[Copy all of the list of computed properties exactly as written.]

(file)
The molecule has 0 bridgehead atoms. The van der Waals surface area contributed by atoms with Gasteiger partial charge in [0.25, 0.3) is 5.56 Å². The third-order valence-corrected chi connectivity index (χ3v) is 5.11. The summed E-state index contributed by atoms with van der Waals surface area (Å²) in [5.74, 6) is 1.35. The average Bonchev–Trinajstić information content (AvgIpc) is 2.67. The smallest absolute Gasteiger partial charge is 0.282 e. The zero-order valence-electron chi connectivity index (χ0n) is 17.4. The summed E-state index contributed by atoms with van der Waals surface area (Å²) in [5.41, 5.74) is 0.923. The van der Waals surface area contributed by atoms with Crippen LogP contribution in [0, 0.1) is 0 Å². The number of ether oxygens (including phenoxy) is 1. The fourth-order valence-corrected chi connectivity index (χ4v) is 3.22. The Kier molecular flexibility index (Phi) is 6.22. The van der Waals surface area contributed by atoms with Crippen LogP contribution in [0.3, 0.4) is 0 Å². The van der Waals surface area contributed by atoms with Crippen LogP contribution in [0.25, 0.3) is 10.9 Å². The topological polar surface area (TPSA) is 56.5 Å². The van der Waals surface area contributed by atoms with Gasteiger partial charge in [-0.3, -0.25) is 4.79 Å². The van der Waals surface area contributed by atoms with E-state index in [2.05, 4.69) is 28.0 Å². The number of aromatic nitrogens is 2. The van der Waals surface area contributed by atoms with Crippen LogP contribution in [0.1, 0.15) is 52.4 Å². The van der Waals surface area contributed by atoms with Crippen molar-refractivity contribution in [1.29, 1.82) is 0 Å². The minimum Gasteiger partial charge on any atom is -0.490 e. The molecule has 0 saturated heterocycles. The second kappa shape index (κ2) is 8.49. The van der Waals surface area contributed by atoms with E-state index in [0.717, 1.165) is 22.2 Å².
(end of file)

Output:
The molecule has 0 bridgehead atoms. The van der Waals surface area contributed by atoms with Gasteiger partial charge in [0.25, 0.3) is 5.56 Å². The third-order valence-corrected chi connectivity index (χ3v) is 5.11. The summed E-state index contributed by atoms with van der Waals surface area (Å²) in [5.74, 6) is 1.35. The average Bonchev–Trinajstić information content (AvgIpc) is 2.67. The smallest absolute Gasteiger partial charge is 0.282 e. The zero-order valence-electron chi connectivity index (χ0n) is 17.4. The summed E-state index contributed by atoms with van der Waals surface area (Å²) in [5.41, 5.74) is 0.923. The van der Waals surface area contributed by atoms with Crippen LogP contribution in [0, 0.1) is 0 Å². The number of ether oxygens (including phenoxy) is 1. The fourth-order valence-corrected chi connectivity index (χ4v) is 3.22. The Kier molecular flexibility index (Phi) is 6.22. The van der Waals surface area contributed by atoms with Crippen LogP contribution in [0.3, 0.4) is 0 Å². The van der Waals surface area contributed by atoms with Crippen LogP contribution in [0.25, 0.3) is 10.9 Å². The topological polar surface area (TPSA) is 56.5 Å². The van der Waals surface area contributed by atoms with Gasteiger partial charge in [-0.3, -0.25) is 4.79 Å². The van der Waals surface area contributed by atoms with E-state index in [2.05, 4.69) is 28.0 Å². The number of aromatic nitrogens is 2. The van der Waals surface area contributed by atoms with Crippen LogP contribution in [0.1, 0.15) is 52.4 Å². The van der Waals surface area contributed by atoms with Crippen molar-refractivity contribution in [1.29, 1.82) is 0 Å². The minimum Gasteiger partial charge on any atom is -0.490 e. The molecule has 0 saturated heterocycles. The second kappa shape index (κ2) is 8.49. The van der Waals surface area contributed by atoms with E-state index in [0.717, 1.165) is 22.2 Å².